Regenerating Damaged Forests & the Challenge of Overbrowsing

Are there too many deer in Northern Michigan? Many foresters and forest land managers respond with a resounding YES to that question.

This video presentation concerns the forest damage caused by an excessive deer population and what one forest owner is doing about it.

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Brian Price

The former Executive Director of the Leelanau Conservancy and steward of the Palmer Woods Forest Reserve, Brian Price says deer are consuming wildflowers, low shrubs and tree saplings at an incredible rate. The damage caused by this overbrowsing is making it very difficult to grow new trees right at a time when we really need forest regeneration.

Northern Michigan’s forests are changing. Attacks by invasive pests like the emerald ash borer and the tiny insect that causes beech bark disease are killing off most of those species in hardwood forests throughout the region. In fact, most of the ash and beech trees in places like Leelanau County are already dead or dying. Added to that calamity, the forests are suffering the impacts of increasingly severe storms.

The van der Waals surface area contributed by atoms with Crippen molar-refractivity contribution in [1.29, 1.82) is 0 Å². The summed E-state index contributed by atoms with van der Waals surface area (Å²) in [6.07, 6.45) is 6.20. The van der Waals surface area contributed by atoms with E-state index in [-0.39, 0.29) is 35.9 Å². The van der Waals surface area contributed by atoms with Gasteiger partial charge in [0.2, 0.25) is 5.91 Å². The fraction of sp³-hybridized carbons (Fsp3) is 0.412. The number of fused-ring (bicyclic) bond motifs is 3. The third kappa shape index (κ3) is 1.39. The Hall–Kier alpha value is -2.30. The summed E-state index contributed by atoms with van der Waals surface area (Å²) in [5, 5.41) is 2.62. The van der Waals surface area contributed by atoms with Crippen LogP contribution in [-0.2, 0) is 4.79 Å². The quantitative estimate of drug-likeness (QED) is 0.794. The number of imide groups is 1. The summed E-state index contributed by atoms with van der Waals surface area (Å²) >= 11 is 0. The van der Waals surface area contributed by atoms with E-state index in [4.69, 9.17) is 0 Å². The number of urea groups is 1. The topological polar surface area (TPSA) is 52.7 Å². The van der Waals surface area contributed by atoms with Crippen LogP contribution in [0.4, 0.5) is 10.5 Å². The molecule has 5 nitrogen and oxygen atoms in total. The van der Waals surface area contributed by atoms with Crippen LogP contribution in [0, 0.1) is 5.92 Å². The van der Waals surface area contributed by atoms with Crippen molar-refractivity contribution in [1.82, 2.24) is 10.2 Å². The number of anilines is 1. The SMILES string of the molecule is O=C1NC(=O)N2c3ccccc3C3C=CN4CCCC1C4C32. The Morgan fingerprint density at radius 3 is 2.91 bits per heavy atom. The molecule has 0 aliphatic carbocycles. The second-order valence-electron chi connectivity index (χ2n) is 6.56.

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Tom Nelson

According to Tom Nelson,  Leelanau Conservancy’s Executive Director, proactive management practices at the Palmer Woods Forest Reserve will help identify and demonstrate approaches to sustainable forestry. A key part of this work is providing for forest regeneration in spite of an over abundance of deer.

Brian explains that the use of deer exclosures will help the Conservancy better assess deer impacts on the health and diversity of Northern Michigan’s hardwood forests.  People are invited to visit Palmer Woods and see the two large forest tracts that are fenced to keep the deer out. The difference between inside and outside the fence, Brian says, will be very apparent very soon.

 

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